Robert Garbacz is a Support Manager for after sales troubleshooting and queries at Sinterit. The most important thing to remember with SLS, Robert tells me, is the direction and concentration of heat across the print bed. Polymer laser sintering is a delicate balance between the temperature of the powder bed, heated to just below melting point, and the contact of the laser. At the point where these two temperatures meet, the powder feedstock melts, then cools to form successive layers, building a finished, support free, 3D printed part.

Small 3D printed parts inside Sinterit HQ. Photo by Beau Jackson
Small 3D printed parts inside Sinterit HQ. Photo by Beau Jackson

Step 1, then, is to determine the positioning of a model. The balance between bed and laser. Admittedly, for me, positioning and orientation is perhaps the hardest part of the SLS 3D printing process. However, Sinterit’s proprietary Sinterit Studio software has a number of smart features to help an operator decide on model positioning. Due to the necessity of a heated print bed, a so-called “red zone” develops at the edge where temperatures are higher than recommended. Just inside the red zone, there is a “yellow zone” that can be happily breached by the edge of some models. The “green zone” however, at the center of the build plate, is the LISA 3D printer’s sweet spot, where the temperature from all sides of the chamber reaches an optimal balance. With a 3D model in the center of the bed, the operator then needs to consider orientation. Heat rises, which can cause distortion. A part containing bridges, such as a bottle, should be placed upright with the base on the bed to avoid collapse. As a guide, Robert recommends that many parts can be 3D printed on the LISA at a 45 degree orientation across each axis – X, Y, Z. This also helps with the grade of layers in a finished part. Press print.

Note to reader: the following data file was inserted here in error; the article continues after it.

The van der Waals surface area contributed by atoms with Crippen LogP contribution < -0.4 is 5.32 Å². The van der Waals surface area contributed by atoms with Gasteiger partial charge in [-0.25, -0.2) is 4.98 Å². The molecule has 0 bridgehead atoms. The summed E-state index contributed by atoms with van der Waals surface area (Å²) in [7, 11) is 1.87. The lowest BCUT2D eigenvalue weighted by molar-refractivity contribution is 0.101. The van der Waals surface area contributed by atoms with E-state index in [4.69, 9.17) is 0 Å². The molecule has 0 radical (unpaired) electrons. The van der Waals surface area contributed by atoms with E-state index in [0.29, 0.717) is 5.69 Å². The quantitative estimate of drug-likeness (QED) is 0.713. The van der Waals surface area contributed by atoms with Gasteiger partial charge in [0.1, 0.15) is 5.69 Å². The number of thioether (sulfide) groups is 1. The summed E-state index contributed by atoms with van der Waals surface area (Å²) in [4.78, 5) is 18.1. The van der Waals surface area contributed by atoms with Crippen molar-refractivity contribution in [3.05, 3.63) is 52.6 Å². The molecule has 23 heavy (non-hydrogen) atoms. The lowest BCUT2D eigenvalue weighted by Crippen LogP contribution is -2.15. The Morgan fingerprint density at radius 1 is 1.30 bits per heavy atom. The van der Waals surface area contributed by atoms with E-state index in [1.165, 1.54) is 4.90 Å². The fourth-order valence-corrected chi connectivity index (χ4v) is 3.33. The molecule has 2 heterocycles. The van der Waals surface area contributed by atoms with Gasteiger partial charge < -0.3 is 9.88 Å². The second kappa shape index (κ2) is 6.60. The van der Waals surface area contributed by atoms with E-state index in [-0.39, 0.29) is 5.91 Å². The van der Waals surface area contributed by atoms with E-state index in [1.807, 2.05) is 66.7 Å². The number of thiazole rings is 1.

Step 2, now the part is positioned correctly, we can begin by preparing the machine. The touchscreen menu on the Sinterit LISA guides the user through every part of this process – from cleaning the laser plate through to filling the bed with fresh powder. In total, the process took around 30 minutes on my first time. As Sinterit’s goal is to make this process as simple as possible, the company hopes that one day 3D printer will be operated at the “click of a button.” As yet though, there are many processes in the pipeline that require automation.